In perhaps the most significant passage in the new material, former White House counsel Harriet Miers—questioned by the judiciary committee for the first time in June—described getting a phone call from a "very upset" Rove telling her that Iglesias was "a serious problem and he wanted something done about it."
"My best recollection is that he was very agitated about the U.S. attorney in New Mexico," Miers said in her interview with the committee, describing the phone call she got from Rove while he was on a trip to New Mexico. Miers said she then called Paul McNulty, the deputy attorney general at the time, to pass along the complaints that Rove had gotten from New Mexico Republicans that "the guy wouldn't do his job" on "voter fraud" cases. Although Miers could not remember when she got the phone call from Rove, his New Mexico trip was on Sept. 30, 2006, barely a month before Iglesias was placed by the Justice Department on the list of U.S. attorneys to be fired.
The firing of nine U.S. attorneys provoked a political firestorm in 2007 that eventually led to the resignation of Attorney General Alberto Gonzales, largely because of perceptions that he and other Bush administration officials had misled Congress about the reasons for the unusual mass dismissals. At first, Gonzales and other Justice officials insisted that the U.S. attorneys had been dismissed because of "performance" problems and that the White House had not played a significant role in the decision to remove them.
But a Justice Department inspector-general report last year concluded that Gonzales, his chief of staff Kyle Sampson and others had made "misleading," and in some cases false, statements to Congress about the firings—and that Iglesias's dismissal in particular was deserving of further investigation because it followed complaints by New Mexico Republican Party officials that he was not doing enough to aid the party's prospects in the 2006 elections. The Justice inspector general, Glenn Fine, said in his report, however, that he could not get to the bottom of the U.S. attorney controversy because key White House players—including Rove and Miers—had refused to be interviewed, citing executive privilege. After the House voted to find the Bush White House in contempt of Congress and filed a lawsuit to enforce its subpoenas, the dispute was resolved earlier this year when the internal White House e-mails were turned over and Rove and Miers agreed to be interviewed.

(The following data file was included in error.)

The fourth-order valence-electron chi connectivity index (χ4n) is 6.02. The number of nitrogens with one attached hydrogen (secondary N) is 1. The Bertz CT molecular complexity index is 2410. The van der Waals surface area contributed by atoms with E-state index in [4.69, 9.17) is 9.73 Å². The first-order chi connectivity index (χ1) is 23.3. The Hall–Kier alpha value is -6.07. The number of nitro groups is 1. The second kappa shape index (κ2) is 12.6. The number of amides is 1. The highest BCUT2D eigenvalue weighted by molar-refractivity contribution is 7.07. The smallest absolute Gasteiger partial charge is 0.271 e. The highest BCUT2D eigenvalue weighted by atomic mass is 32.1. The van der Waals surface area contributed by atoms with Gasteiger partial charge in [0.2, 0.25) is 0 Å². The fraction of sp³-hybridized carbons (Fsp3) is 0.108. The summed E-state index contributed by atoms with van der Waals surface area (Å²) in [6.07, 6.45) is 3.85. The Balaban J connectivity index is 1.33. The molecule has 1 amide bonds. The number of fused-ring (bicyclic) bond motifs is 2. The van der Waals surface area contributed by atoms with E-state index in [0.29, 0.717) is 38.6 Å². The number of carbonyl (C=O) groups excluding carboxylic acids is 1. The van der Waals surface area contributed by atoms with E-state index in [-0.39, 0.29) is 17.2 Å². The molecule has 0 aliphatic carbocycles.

There is nothing in the material released today that conclusively shows why, in early November 2006, Iglesias was put on the list of U.S. attorneys to be fired. But another document points to what critics say was the partisan considerations that went into the decision: an Oct. 15, 2006, e-mail from Jennings, Rove's deputy, passing along a complaint from Rep. Heather Wilson, a New Mexico Republican, suggesting that Iglesias had failed to bring an election-eve indictment that would damage her electoral opponent, Patricia Madrid, the state's Democratic attorney general. Jennings told Rove in the e-mail that another GOP staffer wanted to know "why should the US attorney in New Mexico be shy about doing his job on Madrid."